Friday, 8 April 2016

How to legalise drugs (this is not an article about how to legalise drugs)

Perhaps all this recent talk about marijuana, Peter Dunne and the “War on Drugs” is best left to the mainstream media, but I don’t think so. The calls drip-drip-dripping to legalise drugs is a long-term play and the media is happy to make piles of money in the meantime by stirring the conversation.

But then the New Zealand MP the Hon Peter Dunne said:

“Above all, sensible drug policy is about a prudent and balanced response. It should address the supply and distribution issues through the law, as well as ensuring good health services are available to assist those suffering from the misuse of drugs.”

And I start to think there’s a business angle worth teasing out. Because the profit motive can’t be removed from the drug trade simply by legalising everything because it wouldn't eliminate the trade aspect and therein lies the profit for commerce. There is a reason why the government gets involved in the legalisation of products and services.

(“Narcotics” is used here to denote any illegal drug for which there is a sizable and organised black market. Not for its medical/chemical properties.)

Let’s get one thing out of the way first. Prohibition doesn’t cause people to use drugs. People try exotic substances because they are stupid. And I mean that literally: they suspend the normal-functioning of their brain.

Would a functioning human buy a hamburger from a guy selling them in a damp alley? No. But somehow that aversion disappears when it’s a chemical that alters brain chemistry because people are stupid. Everyone knows using drugs may result in a fatal overdose, yet they take them anyway. They know not to mix prescription drugs with alcohol, yet street drugs are routinely consumed with unhealthy quantities of alcohol.

And the debate isn't just about rights either. The public pays to clean up drug corpses and hospital visits, not the drug user. And when a user’s nasty addictive behaviour ruins the lives of everyone around them, that person is no longer an island. The government has a legitimate interest in maintaining a civil society where people act like people, instead of like animals.

Criminalising street narcotics isn’t the maaann harshing your buzz. Has anyone ever tried suing a drug dealer for product liability because the cocaine was cut with crushed glass or the heroin was actually detergent? And are those little bags child-proof? What about the needles, are they clean?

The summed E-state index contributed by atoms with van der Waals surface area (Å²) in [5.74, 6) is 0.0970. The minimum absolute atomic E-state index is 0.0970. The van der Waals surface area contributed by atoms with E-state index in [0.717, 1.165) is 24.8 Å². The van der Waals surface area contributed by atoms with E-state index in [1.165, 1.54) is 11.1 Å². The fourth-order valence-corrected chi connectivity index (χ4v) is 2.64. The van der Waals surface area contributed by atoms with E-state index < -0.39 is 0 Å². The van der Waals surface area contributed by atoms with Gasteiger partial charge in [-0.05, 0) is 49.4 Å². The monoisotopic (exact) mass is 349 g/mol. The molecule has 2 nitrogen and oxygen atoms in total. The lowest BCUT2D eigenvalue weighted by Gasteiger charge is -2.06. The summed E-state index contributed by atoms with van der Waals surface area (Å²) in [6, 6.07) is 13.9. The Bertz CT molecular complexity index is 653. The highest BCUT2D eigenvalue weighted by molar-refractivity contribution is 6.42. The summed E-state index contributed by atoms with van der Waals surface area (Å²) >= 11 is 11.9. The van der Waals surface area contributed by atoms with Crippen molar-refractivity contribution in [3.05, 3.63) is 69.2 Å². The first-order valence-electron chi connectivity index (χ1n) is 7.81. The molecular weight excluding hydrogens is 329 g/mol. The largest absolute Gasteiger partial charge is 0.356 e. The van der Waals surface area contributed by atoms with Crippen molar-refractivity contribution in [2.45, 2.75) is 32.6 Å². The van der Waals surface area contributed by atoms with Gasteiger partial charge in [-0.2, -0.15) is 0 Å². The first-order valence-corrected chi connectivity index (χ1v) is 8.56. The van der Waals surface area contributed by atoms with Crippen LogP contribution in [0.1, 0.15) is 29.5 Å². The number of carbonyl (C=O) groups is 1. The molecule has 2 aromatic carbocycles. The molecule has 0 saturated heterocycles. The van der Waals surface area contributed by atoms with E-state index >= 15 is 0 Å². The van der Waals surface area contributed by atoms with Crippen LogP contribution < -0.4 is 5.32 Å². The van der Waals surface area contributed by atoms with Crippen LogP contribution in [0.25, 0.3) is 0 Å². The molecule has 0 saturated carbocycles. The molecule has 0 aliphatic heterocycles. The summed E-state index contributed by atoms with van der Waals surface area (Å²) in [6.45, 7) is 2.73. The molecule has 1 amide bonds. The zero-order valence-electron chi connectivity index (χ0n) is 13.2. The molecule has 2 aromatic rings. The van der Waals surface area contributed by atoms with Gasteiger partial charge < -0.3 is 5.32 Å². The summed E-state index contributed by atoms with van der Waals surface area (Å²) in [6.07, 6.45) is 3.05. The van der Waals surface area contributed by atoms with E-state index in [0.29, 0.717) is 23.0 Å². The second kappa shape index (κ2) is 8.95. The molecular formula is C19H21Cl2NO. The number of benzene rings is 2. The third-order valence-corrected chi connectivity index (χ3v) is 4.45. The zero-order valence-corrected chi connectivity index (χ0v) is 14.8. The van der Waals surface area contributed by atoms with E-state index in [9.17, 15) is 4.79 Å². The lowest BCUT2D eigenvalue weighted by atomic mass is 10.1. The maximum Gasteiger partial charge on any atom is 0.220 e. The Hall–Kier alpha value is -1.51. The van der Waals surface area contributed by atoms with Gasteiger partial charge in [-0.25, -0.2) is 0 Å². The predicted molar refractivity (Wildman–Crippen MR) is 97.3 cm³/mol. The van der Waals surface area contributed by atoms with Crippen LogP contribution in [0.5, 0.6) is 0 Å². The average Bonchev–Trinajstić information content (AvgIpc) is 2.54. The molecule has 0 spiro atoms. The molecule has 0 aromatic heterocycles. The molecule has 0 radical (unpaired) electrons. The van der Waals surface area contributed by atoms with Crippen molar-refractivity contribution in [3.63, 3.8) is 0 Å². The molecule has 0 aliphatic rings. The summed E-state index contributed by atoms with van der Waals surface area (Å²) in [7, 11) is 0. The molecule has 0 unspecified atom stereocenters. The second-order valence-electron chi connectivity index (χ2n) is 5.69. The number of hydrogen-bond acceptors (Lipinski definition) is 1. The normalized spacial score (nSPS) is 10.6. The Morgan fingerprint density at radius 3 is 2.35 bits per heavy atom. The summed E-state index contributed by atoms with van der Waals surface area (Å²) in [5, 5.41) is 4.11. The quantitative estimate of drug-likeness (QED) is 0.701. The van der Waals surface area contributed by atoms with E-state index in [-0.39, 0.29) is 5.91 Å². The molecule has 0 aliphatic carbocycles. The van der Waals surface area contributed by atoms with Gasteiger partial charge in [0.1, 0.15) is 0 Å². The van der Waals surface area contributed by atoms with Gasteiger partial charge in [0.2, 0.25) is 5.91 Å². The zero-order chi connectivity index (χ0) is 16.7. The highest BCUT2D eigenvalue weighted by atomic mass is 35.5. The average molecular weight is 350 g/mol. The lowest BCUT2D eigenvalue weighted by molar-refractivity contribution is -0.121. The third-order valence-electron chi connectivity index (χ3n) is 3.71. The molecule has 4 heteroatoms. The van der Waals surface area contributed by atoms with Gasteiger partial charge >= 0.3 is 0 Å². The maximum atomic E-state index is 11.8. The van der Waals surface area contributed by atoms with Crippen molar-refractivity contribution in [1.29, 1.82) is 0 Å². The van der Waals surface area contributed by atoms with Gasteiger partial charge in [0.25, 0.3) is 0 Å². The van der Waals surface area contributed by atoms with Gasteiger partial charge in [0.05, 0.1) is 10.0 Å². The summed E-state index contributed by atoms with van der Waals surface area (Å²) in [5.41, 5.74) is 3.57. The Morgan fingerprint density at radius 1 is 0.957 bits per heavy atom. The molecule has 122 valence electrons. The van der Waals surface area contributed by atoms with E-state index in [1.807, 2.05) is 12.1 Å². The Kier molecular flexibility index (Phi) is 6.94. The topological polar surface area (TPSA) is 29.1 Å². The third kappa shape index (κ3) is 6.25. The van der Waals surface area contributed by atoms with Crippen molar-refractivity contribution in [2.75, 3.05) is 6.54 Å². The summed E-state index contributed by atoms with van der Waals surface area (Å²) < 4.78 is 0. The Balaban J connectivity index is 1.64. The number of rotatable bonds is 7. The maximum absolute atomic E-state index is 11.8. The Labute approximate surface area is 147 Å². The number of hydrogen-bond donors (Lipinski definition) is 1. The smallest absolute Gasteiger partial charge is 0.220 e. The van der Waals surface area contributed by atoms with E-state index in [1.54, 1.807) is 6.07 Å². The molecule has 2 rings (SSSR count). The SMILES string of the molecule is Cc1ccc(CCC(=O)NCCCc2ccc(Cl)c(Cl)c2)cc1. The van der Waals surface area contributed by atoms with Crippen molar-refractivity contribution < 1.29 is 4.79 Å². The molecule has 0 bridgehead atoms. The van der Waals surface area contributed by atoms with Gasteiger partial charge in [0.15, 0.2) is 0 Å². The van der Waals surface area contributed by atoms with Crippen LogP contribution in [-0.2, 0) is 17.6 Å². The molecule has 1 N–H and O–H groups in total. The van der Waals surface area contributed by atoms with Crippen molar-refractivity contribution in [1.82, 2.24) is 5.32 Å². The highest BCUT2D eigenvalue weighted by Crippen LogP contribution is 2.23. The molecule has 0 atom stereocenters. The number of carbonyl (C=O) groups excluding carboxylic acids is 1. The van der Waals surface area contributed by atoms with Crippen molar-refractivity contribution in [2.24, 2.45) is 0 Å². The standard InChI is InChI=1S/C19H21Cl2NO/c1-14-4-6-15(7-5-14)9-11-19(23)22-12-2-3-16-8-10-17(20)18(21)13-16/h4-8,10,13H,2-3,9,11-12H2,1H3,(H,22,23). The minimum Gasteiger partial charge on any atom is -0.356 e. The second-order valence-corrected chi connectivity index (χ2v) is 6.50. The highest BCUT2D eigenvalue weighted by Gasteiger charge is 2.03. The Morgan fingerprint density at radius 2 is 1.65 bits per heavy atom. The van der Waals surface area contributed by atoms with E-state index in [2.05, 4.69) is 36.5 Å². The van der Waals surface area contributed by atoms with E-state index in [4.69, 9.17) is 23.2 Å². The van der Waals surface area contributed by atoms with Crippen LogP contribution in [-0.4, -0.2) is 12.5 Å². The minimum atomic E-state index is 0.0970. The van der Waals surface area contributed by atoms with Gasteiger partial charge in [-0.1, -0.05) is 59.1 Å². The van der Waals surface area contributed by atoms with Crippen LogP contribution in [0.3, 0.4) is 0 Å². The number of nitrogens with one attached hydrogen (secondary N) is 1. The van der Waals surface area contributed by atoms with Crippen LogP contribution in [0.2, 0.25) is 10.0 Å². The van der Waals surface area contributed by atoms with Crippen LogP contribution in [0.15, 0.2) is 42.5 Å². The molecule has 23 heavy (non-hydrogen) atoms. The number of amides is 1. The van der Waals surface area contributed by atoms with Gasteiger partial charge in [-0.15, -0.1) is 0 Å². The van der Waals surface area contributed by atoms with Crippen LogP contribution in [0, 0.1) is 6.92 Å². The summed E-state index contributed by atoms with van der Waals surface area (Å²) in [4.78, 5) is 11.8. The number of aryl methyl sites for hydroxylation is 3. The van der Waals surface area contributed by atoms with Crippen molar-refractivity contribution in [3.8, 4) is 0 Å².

Do people really need to get high so badly that they’ll buy an unknown chemical from some idiot in a club and shoot straight it into their eyeballs before they even leave the bathroom? If the answer is yes, then it’s perfectly acceptable for the government to agree with that person’s own assessment that their brain is defective, and to separate them from the rest of society.

Want to know why there is a war on drugs? Here’s why: everyone cigarette smoker under the age of 40 knew that smoking causes fatal lung cancer before they lit the first cigarette. And yet they did it anyway. Why did they do it? For all the reasons people do other irrational stuff. They wanted attention, to be rebellious, or cool, whatever. But hey, it’s their right, right?

Wrong. You don't have the right to cook hamburgers and sell it on the street without a government magnifying glass looking at the cleanliness of your kitchen and ingredients before forcing you to wear a hairnet. Restaurants are regulated precisely because people will try to screw over their customers for a measly dollar, and we don't trust customers to determine for themselves what is safe to consume.

After all, what if beef were illegal? Would people be willing to sidestep established standards of health and cleanliness just to consume it? What if the illegal meat is riddled with bacteria or parasites? Would most people even know how to check? Does any of this seem rational?

Fundamentally, narcotics aren't safe because they make the brain operate abnormally. Panadol isn’t safe because it reduces the body's ability to feel pain, so it is regulated – not just a little bit, but by an incredible amount.

So after thinking about this, I've concluded that New Zealand won’t legalise narcotics until the following conditions are met. Furthermore, I predict that legalisation will occur soon after the last of these conditions is met (within one election cycle). The conditions are: